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Bellbird Dell Reserve

Home > Melbourne > Disabled Friendly | Outdoor | Parks | Walks
by Neil Follett (subscribe)
I'm a retired photographer living in Lilydale mainly researching and writing on Australian aviation history. Now writing more on general subjects.
Published September 20th 2019
You won't be Bored on this Boardwalk
This 17.5 ha, 1.4 km. linear reserve can be accessed from six points, but George Street is the recommended entry point as there is ample roadside parking.

Reserve entrance
The entrance from George Street.

There is a small playground at both ends of the reserve and many seats along the paths to just sit and enjoy the ambience. There are also several picnic tables and a small covered area.

Bush pathway
The wide path is very evident.

It mainly consists of remnant bush which have a myriad of walking trails throughout, many named.

Bush pathway
One of the many signposts.

There are several small areas of wetland with ornamental ponds, some occupied by frogs letting everyone within earshot know that they were home. Ducks were noticed loitering on those ponds.

One of the ponds with playground in background.

Most of the paths are well-formed. There is a perimeter track around much of the area and this can be a little steep in parts as are some of the narrower paths.

One of the few steep paths.

The reserve appears to be in a gully and the main feature is a long wide meandering boardwalk down the centre of the gully. This boardwalk would be eminently suitable for wheelchairs, as it is level.

The long and winding boardwalk.

I would recommend this reserve for anyone wheelchair-bound to have a real bush experience. Together with the boardwalk and wide compacted gravel paths almost the whole length of the reserve can easily be navigated.

A walker on the boardwalk.

It is along this main corridor that most birds were seen and heard. The most common was the proverbial noisy miner. A couple of wattlebirds were also seen.

Wattle bird
One of the wattle birds.

Many magpies could be heard chortling away, but only one was seen.

Magpie in tree.

To add colour to a dull day several rainbow lorikeets presented themselves, albeit, high in the trees.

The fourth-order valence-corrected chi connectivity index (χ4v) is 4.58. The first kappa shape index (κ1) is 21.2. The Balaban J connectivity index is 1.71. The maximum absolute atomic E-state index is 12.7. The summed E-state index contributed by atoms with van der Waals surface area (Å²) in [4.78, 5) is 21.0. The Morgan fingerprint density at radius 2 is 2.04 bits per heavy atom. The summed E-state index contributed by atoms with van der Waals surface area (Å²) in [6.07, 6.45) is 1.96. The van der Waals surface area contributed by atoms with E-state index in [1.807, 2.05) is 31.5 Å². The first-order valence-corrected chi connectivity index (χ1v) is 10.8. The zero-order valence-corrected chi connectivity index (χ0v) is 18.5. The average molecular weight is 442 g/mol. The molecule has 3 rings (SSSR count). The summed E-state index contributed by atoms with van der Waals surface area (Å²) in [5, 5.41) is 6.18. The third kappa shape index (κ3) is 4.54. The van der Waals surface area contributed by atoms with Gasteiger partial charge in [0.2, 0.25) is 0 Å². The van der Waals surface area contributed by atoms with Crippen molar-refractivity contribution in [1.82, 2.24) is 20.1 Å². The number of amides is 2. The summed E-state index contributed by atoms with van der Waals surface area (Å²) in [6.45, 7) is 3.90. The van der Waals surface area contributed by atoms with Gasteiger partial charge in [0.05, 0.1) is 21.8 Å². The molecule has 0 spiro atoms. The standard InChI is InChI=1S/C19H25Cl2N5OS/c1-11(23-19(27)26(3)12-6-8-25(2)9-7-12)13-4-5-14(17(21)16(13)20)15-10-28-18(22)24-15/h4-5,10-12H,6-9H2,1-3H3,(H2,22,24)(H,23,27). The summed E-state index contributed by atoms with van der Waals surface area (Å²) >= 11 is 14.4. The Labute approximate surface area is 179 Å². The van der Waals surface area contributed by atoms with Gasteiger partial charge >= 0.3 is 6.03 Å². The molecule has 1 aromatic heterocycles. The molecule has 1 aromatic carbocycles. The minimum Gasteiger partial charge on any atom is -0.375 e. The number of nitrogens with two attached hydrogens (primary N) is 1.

Rainbow lorikeet
A colourful rainbow lorikeet on a dull day.

Although the reserve is named after the distinctive sound of bell birds, none were heard. No substitute, but several pigeons were spotted in trees.

A pigeon in silhouette.

A nesting box, high in a tree was encouraging to see, as these are appearing in many suburban parks and reserves.

Nesting box
Nesting box, high in the tree.

Further colour was added by the many wildflowers throughout the reserve. Another reason for seeking out this walk, particularly in springtime.

Wild flower
One of the wildflowers.

A splash of colour is eye-catching.

Wild flower
More wildflowers.

Spectacular up close.

Many wattles were now fading, having done their job of heralding the approach of spring, although a few late bloomers were still very colourful.

Many wattles were still blooming.

About ten different wildflowers were counted although I suspect a couple of those were escaped domestic specimens. Such is my wildflower identification skills.

A splash of red.

Blue wildflowers
Blue wild flowers.

Almost looks like an English cottage garden.

My walk was on a bleak Saturday morning but twelve others were met getting their daily exercise.

Two walkers enjoying the wide paths.

The former proposed, but now abandoned, Healesville freeway would have dissected this magnificent bushland taking away its enjoyment for not only local residents, but those eager to enjoy the bush without going bush.

I would describe this reserve as a real gem as it presents a very easy walk mostly through genuine bush, with birds and wildflowers abundant.

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Where: Bellbird Dell Reserve, Vermont South,Melways map: 62 J.6.
Cost: free
Your Comment
There are certainly plenty of flowers to see there. It's time I did a springtime revisit to all of my lical reserves
by Gayle Beveridge (score: 3|7970) 319 days ago
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